DIOXINS are often said to be the world's deadliest chemicals, with a millionth of a gram enough to kill a guinea pig. A month ago Greenpeace issued a report, Dioxin Factories, which blamed European PVC manufacturers for emitting dioxins. It speculated that enough dioxin was produced each year to give everyone in the world more than the limit set by the World Health Organisation (WHO).
Dioxins are organochlorine derivatives and over the past 20 years they have been found in weedkillers, water supplies, paper products, even breast milk. In all cases the cause appeared to be industrial use of chlorine.
Less well-publicised has been the discovery of dioxins in soil samples collected in Britain 150 years ago, and in sediments from Japan that were deposited more than 8,000 years ago. We now realise that dioxins are not new; they have been around since the time of the dinosaurs, or whenever there first were forest fires. However, it was an accident at a chemical works near Seveso in Italy that alerted people to them. On 10 July 1976, an explosion scattered over the town a white powder containing about 3,000g of dioxin. For days children played in the curious 'snow' before the population was evacuated. But despite all the publicity about hazards and dioxin's toxicity, no one died.
When the US Environmental Protection Agency (EPA) tested dioxin for its ability to cause cancer, it was startled to find that it was the most carcinogenic compound it had ever encountered. However, when a group of German workers who had been exposed to excess dioxin after an accident in 1954 were monitored 37 years later, most were still alive and well. Of those who had died, the incidence of cancer was only slightly higher than expected.
As the techniques of chemical analysis improved it became possible to detect smaller and smaller amounts of dioxin until we can now measure as little as a million-billionth of a gram. We can show that dioxins are produced quite naturally when we light a bonfire, smoke a cigarette or even strike a match. The safe daily dose set by the WHO for humans is as low as one-thousandth of a billionth of a gram, so it would take a mere two grams to give everybody in the world this amount every day for a year.
There is no doubt that dioxins are dangerous, but how dangerous is a matter of debate. On the one hand, there are environmental researchers who believe the background levels are already too high and may be affecting human health and fertility. On the other, the chemicals industry is taking great care to eliminate the dioxins it produces and prevent them escaping. 'Contrary to what the Greenpeace report says, the amount of dioxins emitted by the PVC industry in the UK is minute,' says Dr John Baldwin, environmental affairs manager of Hydro Polymers, the UK subsidiary of Norsk Hydro, whose plants in Norway and Sweden the report criticised.
Thirty years ago dioxins were identified as contaminants in the manufacture of weedkillers. Apart from a research chemist who once made 20g of dioxin, no one set out deliberately to make them, but they are produced in significant quantities as byproducts in chlorination processes. The closing of plants that once manufactured weedkillers, and controls at other plants using chlorine, have reduced dioxin emissions to a few grams, until today the largest emitters are thought to be municipal waste incinerators. Crematoria also emit some.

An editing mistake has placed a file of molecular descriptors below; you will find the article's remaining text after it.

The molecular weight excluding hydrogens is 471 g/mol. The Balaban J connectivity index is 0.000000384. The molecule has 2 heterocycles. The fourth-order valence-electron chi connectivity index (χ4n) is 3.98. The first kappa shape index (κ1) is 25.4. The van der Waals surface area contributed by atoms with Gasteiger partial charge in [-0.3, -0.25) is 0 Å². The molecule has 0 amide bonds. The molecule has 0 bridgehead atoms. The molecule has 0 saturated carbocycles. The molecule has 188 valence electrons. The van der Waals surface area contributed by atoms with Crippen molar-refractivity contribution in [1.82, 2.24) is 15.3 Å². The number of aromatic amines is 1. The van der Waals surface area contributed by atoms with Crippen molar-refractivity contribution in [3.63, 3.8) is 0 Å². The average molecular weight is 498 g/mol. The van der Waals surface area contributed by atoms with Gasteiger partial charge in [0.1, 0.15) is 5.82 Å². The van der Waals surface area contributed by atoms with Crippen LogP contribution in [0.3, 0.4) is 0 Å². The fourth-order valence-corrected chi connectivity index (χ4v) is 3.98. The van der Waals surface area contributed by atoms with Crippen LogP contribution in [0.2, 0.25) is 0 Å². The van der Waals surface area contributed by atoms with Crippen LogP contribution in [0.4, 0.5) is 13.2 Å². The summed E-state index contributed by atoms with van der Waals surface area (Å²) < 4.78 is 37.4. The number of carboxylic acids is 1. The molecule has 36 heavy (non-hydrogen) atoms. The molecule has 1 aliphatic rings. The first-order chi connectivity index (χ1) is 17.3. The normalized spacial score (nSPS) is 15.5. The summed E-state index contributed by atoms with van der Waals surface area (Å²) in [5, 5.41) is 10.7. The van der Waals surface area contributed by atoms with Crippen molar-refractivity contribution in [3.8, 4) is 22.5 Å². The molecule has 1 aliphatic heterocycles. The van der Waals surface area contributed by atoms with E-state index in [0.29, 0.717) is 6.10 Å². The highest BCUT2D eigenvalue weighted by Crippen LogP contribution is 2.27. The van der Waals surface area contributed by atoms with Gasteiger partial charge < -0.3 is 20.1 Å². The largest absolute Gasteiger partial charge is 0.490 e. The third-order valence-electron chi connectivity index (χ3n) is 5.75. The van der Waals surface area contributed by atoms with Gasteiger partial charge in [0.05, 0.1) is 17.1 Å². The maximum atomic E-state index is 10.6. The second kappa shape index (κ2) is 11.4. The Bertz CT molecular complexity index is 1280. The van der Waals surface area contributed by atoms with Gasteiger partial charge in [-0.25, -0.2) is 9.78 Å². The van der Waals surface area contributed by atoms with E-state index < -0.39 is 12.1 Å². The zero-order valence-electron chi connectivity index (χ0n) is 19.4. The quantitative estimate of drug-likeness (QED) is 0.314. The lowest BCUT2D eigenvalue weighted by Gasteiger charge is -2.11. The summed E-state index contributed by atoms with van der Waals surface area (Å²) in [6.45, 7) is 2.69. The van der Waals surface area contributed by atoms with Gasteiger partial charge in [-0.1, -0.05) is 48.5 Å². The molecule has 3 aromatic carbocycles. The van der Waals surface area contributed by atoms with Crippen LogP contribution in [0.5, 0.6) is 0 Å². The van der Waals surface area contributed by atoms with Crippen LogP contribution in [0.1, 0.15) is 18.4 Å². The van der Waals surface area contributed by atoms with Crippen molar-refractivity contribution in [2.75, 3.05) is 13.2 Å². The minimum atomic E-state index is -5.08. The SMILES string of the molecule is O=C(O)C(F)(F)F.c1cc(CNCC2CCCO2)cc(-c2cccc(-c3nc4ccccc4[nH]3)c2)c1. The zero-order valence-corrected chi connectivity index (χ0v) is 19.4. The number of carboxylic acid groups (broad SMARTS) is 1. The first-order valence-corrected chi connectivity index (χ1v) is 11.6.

Nevertheless, the dioxins that contaminated the environment in the past remain, and some end up in our food. Dr Paul Johnston and Ruth Stringer, of the Greenpeace Laboratory at Exeter University, have been researching the dispersal of dioxins throughout the environment. They argue that the WHO and UK limits for tolerable daily doses, which are set at a thousandth of a billionth of a gram, should be brought into line with those set by the EPA. This recommends a limit of less than a millionth of a billionth of a gram, although this is below the level at which we already imbibe dioxins.
'To protect human health, food purity and land values, and prevent further contamination of the wider environment, it is vital that highly contaminated sites be cleaned up,' say Dr Johnston and Ms Stringer in a paper soon to be published. They even suggest that one way of doing this would be to extract the dioxins from polluted soil by using liquefied carbon dioxide.
The world's leading analyst of dioxins is Professor Christoffer Rappe, of the University of Umea in Sweden, whose skill is such that he can identify all 210 closely related chemicals that come into this category, of which only 17 are toxic. Earlier analyses lumped them all together and so gave cause for concern, whereas the real danger was actually very small. In 1991 Professor Rappe discovered dioxins in soil samples gathered at Rothamsted, Hertfordshire, more than a century ago, long before chlorine-based chemical industries came into existence. His work shows dioxin levels in soils have increased from an earlier 30 to today's 90 picograms per gram (parts per 1,000 billion), and this can be blamed mainly on the chemicals industry, although car exhausts and furnaces have played a part.
At the turn of the century, industry began to use chlorine to manufacture safer solvents and antiseptics, and from about 1950 it also made chlorinated plastics such as PVC and organochlorine weedkillers. These were used as Agent Orange in the Vietnam war, and for eight years were sprayed to kill trees and expose Viet Cong troops. About 50 million litres of herbicide were deployed, carrying with it 150,000g of dioxins. Today, a chemical plant making PVC typically emits about one gram of dioxin a year. A municipal incinerator may produce up to 750g, but these can be contained. The dioxin scares are nearly over.
The author is science writer in residence at the Department of Chemistry, Imperial College, London.
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